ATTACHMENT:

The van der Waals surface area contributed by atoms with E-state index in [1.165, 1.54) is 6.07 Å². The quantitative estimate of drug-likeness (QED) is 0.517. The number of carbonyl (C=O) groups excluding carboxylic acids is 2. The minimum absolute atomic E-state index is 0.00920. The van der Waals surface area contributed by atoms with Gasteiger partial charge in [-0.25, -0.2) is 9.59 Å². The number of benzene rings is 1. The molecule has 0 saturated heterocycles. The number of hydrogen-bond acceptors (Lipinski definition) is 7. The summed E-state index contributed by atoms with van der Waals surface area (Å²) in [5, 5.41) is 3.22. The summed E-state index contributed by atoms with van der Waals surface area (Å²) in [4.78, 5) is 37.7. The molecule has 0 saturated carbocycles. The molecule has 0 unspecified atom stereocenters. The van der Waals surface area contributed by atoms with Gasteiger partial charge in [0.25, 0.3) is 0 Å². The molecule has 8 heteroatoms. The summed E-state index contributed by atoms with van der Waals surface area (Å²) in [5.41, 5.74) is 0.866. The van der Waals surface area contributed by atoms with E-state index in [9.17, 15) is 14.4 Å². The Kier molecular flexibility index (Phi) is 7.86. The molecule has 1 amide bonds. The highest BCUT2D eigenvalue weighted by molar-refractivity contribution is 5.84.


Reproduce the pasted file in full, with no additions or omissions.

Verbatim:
The van der Waals surface area contributed by atoms with E-state index in [1.165, 1.54) is 6.07 Å². The quantitative estimate of drug-likeness (QED) is 0.517. The number of carbonyl (C=O) groups excluding carboxylic acids is 2. The minimum absolute atomic E-state index is 0.00920. The van der Waals surface area contributed by atoms with Gasteiger partial charge in [-0.25, -0.2) is 9.59 Å². The number of benzene rings is 1. The molecule has 0 saturated heterocycles. The number of hydrogen-bond acceptors (Lipinski definition) is 7. The summed E-state index contributed by atoms with van der Waals surface area (Å²) in [5, 5.41) is 3.22. The summed E-state index contributed by atoms with van der Waals surface area (Å²) in [4.78, 5) is 37.7. The molecule has 0 saturated carbocycles. The molecule has 0 unspecified atom stereocenters. The van der Waals surface area contributed by atoms with Gasteiger partial charge in [0.25, 0.3) is 0 Å². The molecule has 8 heteroatoms. The summed E-state index contributed by atoms with van der Waals surface area (Å²) in [5.41, 5.74) is 0.866. The van der Waals surface area contributed by atoms with E-state index in [9.17, 15) is 14.4 Å². The Kier molecular flexibility index (Phi) is 7.86. The molecule has 1 amide bonds. The highest BCUT2D eigenvalue weighted by molar-refractivity contribution is 5.84.